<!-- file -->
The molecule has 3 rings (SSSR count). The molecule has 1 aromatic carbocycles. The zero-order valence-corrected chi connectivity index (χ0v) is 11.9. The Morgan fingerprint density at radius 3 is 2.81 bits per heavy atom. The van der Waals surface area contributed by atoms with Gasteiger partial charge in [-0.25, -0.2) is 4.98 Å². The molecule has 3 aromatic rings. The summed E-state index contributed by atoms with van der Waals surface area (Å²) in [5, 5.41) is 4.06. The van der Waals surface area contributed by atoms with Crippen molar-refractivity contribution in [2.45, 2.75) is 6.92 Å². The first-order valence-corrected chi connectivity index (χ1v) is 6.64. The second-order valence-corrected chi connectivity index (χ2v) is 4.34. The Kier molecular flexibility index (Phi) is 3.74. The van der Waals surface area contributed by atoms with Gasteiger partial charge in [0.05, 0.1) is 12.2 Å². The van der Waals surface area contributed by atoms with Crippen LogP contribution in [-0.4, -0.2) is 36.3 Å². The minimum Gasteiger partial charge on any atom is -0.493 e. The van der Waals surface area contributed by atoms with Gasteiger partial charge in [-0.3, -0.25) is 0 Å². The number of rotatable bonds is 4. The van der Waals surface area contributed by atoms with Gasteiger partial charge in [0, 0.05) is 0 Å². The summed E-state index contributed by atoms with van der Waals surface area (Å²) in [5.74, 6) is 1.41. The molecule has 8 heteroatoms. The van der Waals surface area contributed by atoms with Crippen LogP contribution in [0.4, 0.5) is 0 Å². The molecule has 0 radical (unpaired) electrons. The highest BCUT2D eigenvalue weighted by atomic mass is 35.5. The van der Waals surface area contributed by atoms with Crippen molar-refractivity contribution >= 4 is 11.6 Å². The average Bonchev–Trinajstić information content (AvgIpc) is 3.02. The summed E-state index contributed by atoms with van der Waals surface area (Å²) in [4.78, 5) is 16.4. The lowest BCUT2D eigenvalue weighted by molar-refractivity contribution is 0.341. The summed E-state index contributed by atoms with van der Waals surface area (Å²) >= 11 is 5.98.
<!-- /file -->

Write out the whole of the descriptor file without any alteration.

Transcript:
The molecule has 3 rings (SSSR count). The molecule has 1 aromatic carbocycles. The zero-order valence-corrected chi connectivity index (χ0v) is 11.9. The Morgan fingerprint density at radius 3 is 2.81 bits per heavy atom. The van der Waals surface area contributed by atoms with Gasteiger partial charge in [-0.25, -0.2) is 4.98 Å². The molecule has 3 aromatic rings. The summed E-state index contributed by atoms with van der Waals surface area (Å²) in [5, 5.41) is 4.06. The van der Waals surface area contributed by atoms with Crippen molar-refractivity contribution in [2.45, 2.75) is 6.92 Å². The first-order valence-corrected chi connectivity index (χ1v) is 6.64. The second-order valence-corrected chi connectivity index (χ2v) is 4.34. The Kier molecular flexibility index (Phi) is 3.74. The van der Waals surface area contributed by atoms with Gasteiger partial charge in [0.05, 0.1) is 12.2 Å². The van der Waals surface area contributed by atoms with Crippen LogP contribution in [-0.4, -0.2) is 36.3 Å². The minimum Gasteiger partial charge on any atom is -0.493 e. The van der Waals surface area contributed by atoms with Gasteiger partial charge in [-0.3, -0.25) is 0 Å². The number of rotatable bonds is 4. The van der Waals surface area contributed by atoms with Gasteiger partial charge in [0, 0.05) is 0 Å². The summed E-state index contributed by atoms with van der Waals surface area (Å²) in [5.74, 6) is 1.41. The molecule has 8 heteroatoms. The van der Waals surface area contributed by atoms with Crippen LogP contribution in [0.4, 0.5) is 0 Å². The molecule has 0 radical (unpaired) electrons. The highest BCUT2D eigenvalue weighted by atomic mass is 35.5. The van der Waals surface area contributed by atoms with Crippen molar-refractivity contribution >= 4 is 11.6 Å². The average Bonchev–Trinajstić information content (AvgIpc) is 3.02. The summed E-state index contributed by atoms with van der Waals surface area (Å²) in [4.78, 5) is 16.4. The lowest BCUT2D eigenvalue weighted by molar-refractivity contribution is 0.341. The summed E-state index contributed by atoms with van der Waals surface area (Å²) >= 11 is 5.98.